EN590 - The B7 Introduction
What is B7 and why should I be concerned?
From Jan 1st 2011 EN590 is changing. By that date all gas oil will have a lower sulphur content and a 7% biodiesel blend.
What does it mean?
The technical explanation from the fuels quality directive – Directive 2009/30/EC, Article 4 – Diesel Fuel (EN590)
Date of introduction:
- 1 January 2011
- All gas oils for non-road mobile machinery (inc. inland waterway vessels), agricultural and
forestry tractors, recreational craft.
Maximum sulphur content:
- 10ppm (0.001%)
- 7% by volume (various sources: rape oil, palm oil, soy, jatropha tallow, used cooking oil, etc)
- Must be EN590 compliant
In a nutshell, this means you will see lower sulphur and a 7% biodiesel mix in your gas oil/diesel. This is the new EU
What is the aim?
To make the fuel more “green”. To use less carbon during the fuel life cycle. To comply with the Renewable Energy and Fuel Quality Directives
What is FAME and what effect will this change have?
FAME is biodiesel, or rather Fatty Acid Methyl Esters. However the name Biodiesel is more commercially friendly. There are at least 6 issues to look out for.
Less power from your engine
Bio diesel in this form is a little less potent than mineral derived diesel. This means the engine will have to work harder to get more power.
Less lubricant in the fuel
Lower sulphur means potentially higher engine wear and more frequent oil changes. Check pistons more often.
A shorter shelf life
Where mineral fuels are within specification for 6 -12 months, biodiesel has a life of 8 -12 weeks. The mix of fuel will extend this, but a shorter life is a certainty.
Higher water content
1FAME is hygroscopic, meaning it absorbs water from the atmosphere or its surrounds. In fact it can absorb up to 1500ppm, where 200ppm is the maximum allowed. High water content increases the acidity of the fuel, meaning your seals and gaskets will start to be eaten away; we have seen them turn into a toffee like substance. Worst still is the damage water can do to the engine itself, modern common rail engines have pressures of 3000 bar plus, it is not possible to compress water to the same level as fuel, which results in injector wear (meaning poor efficiency), or injector destruction (meaning the engine fails all together).
Images (right) show biomass build-up. Bacteria like water, and really like biodiesel. This microbial growth can double in population every 20 minutes and leads to a built up of biomass
and sludge in addition to an increase in water content. It “eats” the fuel’s hydrocarbons, and compresses the remainder into a sludge that will block pipes, filters and engines. Plus the
natural biocide of sulphur is being reduced to such a small amount as to be ineffective - meaning more infection is likely. As a major UK fuel supplier recently quoted “If gas oil has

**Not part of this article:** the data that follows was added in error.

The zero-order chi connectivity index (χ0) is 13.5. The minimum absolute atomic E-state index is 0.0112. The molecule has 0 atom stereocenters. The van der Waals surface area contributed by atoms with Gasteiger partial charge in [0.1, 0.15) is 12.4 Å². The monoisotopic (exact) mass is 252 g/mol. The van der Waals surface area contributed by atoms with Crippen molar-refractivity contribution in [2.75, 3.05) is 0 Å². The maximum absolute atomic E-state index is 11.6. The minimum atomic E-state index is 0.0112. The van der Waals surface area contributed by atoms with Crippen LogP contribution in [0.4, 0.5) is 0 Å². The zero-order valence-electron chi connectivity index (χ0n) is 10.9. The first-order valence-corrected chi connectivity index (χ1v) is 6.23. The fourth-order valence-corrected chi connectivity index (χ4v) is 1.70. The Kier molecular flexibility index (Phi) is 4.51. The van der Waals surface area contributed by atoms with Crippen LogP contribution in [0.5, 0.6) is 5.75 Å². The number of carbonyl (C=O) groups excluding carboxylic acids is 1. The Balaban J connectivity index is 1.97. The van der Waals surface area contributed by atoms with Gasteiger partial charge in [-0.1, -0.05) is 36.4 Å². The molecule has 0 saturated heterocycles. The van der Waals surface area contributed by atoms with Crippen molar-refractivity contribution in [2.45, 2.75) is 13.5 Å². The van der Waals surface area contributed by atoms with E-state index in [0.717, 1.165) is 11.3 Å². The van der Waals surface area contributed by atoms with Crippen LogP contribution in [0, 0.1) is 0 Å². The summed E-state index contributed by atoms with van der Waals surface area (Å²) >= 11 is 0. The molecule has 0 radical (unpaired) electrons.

fame in it, then the problems seen with diesel (particularly microbial) may be repeated”
Bio diesel waxes at a higher temperature than mineral diesel. Plus the build up of fatty acids can mean that the fuel will form a substance not too dissimilar to lard. Once again this is not
only a danger to the engine, but to the pipe work, filters, pumps and anything else in your fuel line.
What can be done?
The simple answer is to be prepared. Any issue can easily be dealt with, but its much better to prevent it occurring in the first place. Good fuel housekeeping is the key, so monitor your tanks, check for water content, ensure you have sufficient in-line filtration/water separation and above all ensure you are polishing your fuel.
By applying a WASP pure fuel system (fuel polishing device) to your tank, you can not only remove any biomass, water and other contaminates from your fuel and so avoid the danger of
build up, but you can also extend the life of your fuel by mixing inside the polishing system itself.
Options now exist in the range and in our in-line filter range to remove both free and emulsified water, to cleaning to 10, 3, 2 micron and if required even lower (0.3mic is the current lowest at time of writing). Bio diesel and biodiesel mixed fuels must be treated carefully, biocides accelerate oxidisation and should only be used under strict instruction; our range of cleaning devices are non-chemical and ensure fuel is kept in optimum condition.
10ppm sulphur in gas oil is dyed standard road diesel. Unless completely certain it is safer to assume all gas oil from now on will have biodiesel in it. Certain metals (copper, brass) should be avoided as they can catalyse fuel degradation. (Bio) blends tend to be less stable and should not be kept long term. If un-polished, this bio-diesel should be turned over every 12 months; this will be a major concern for standby power generation applications.